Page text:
From conditional probability to conditional distribution to conditional expectation, and back

[Redirects to the 0-fold Cross Validation blog – my new math/stats/ML focused blog.] I can’t count how many times I have looked up the formal (measure theoretic) definitions of conditional probability distribution or conditional expectation (even though it’s not that hard ) Another such occasion was yesterday. This time I took some notes.

Neural networks and deep learning — self-study and 2 presentations

Last month, after mentioning “deep learning” a few times to some professors, I suddenly found myself in a position where I had to prepare three talks about “deep learning” within just one month… This is not to complain. I actually strongly enjoy studying the relevant theory, applying it to interesting datasets, and presenting what I have learned. Besides, teaching may be the best way to learn. However, it is quite funny. The deep learning hype is too real. Probabilistic interpretation of AUC

Unfortunately this was not taught in any of my statistics or data analysis classes at university (wtf it so needs to be ). So it took me some time until I learned that the AUC has a nice probabilistic meaning.

Recently I came across the classical 1983 paper A note on screening regression equations by David Freedman. Freedman shows in an impressive way the dangers of data reuse in statistical analyses. The potentially dangerous scenarios include those where the results of one statistical procedure performed on the data are fed into another procedure performed on the same data. As a concrete example Freedman considers the practice of performing variable selection first, and then fitting another model using only the identified variables on the same data that was used to identify them in the first place. Because of the unexpectedly high severity of the problem this phenomenon became known as “Freedman’s paradox”. Moreover, in his paper Freedman derives asymptotic estimates for the resulting errors.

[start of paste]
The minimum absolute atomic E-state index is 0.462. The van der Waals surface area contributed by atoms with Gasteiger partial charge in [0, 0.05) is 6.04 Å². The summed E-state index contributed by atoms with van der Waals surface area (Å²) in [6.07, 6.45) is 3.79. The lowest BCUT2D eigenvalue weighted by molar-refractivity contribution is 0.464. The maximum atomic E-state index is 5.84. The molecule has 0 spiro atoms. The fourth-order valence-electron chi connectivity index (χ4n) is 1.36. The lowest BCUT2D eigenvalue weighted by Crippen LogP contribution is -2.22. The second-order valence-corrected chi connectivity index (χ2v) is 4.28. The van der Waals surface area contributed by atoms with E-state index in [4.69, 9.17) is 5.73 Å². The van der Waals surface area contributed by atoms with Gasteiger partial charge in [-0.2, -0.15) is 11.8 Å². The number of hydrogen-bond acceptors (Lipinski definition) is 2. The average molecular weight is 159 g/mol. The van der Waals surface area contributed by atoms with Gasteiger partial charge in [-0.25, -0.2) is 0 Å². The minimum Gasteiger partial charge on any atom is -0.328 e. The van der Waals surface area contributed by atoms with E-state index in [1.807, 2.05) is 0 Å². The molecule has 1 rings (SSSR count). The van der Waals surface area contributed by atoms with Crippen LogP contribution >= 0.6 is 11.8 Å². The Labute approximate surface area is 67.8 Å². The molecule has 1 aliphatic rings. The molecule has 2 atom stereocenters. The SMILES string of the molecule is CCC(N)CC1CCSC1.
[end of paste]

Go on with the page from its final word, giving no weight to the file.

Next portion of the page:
Understanding the Tucker decomposition, and compressing tensor-valued data (with R code)

In many applications, data naturally form an n-way tensor with n > 2, rather than a “tidy” table. As mentioned in the beginning of my last blog post, a tensor is essentially a multi-dimensional array:

• a tensor of order one is a vector, which simply is a column of numbers,
• a tensor of order two is a matrix, which is basically numbers arranged in a rectangle,
• a tensor of order three looks like numbers arranged in rectangular box (or a cube, if all modes have the same dimension),
• an nth order (or n-way) tensor looks like numbers arranged in an n-hyperrectangle… you get the idea…

Understanding the CANDECOMP/PARAFAC Tensor Decomposition, aka CP; with R code

A tensor is essentially a multi-dimensional array:

Contours of statistical penalty functions as GIF images

Many statistical modeling problems reduce to a minimization problem of the general form:

Generalized inverse of a symmetric matrix

I have always found the common definition of the generalized inverse of a matrix quite unsatisfactory, because it is usually defined by a mere property, $A A^{-} A = A$, which does not really give intuition on when such a matrix exists or on how it can be constructed, etc… But recently, I came across a much more satisfactory definition for the case of symmetric (or more general, normal) matrices. Recently I got surprised by the behaviour of #permute_columns in the Ruby gem NMatrix.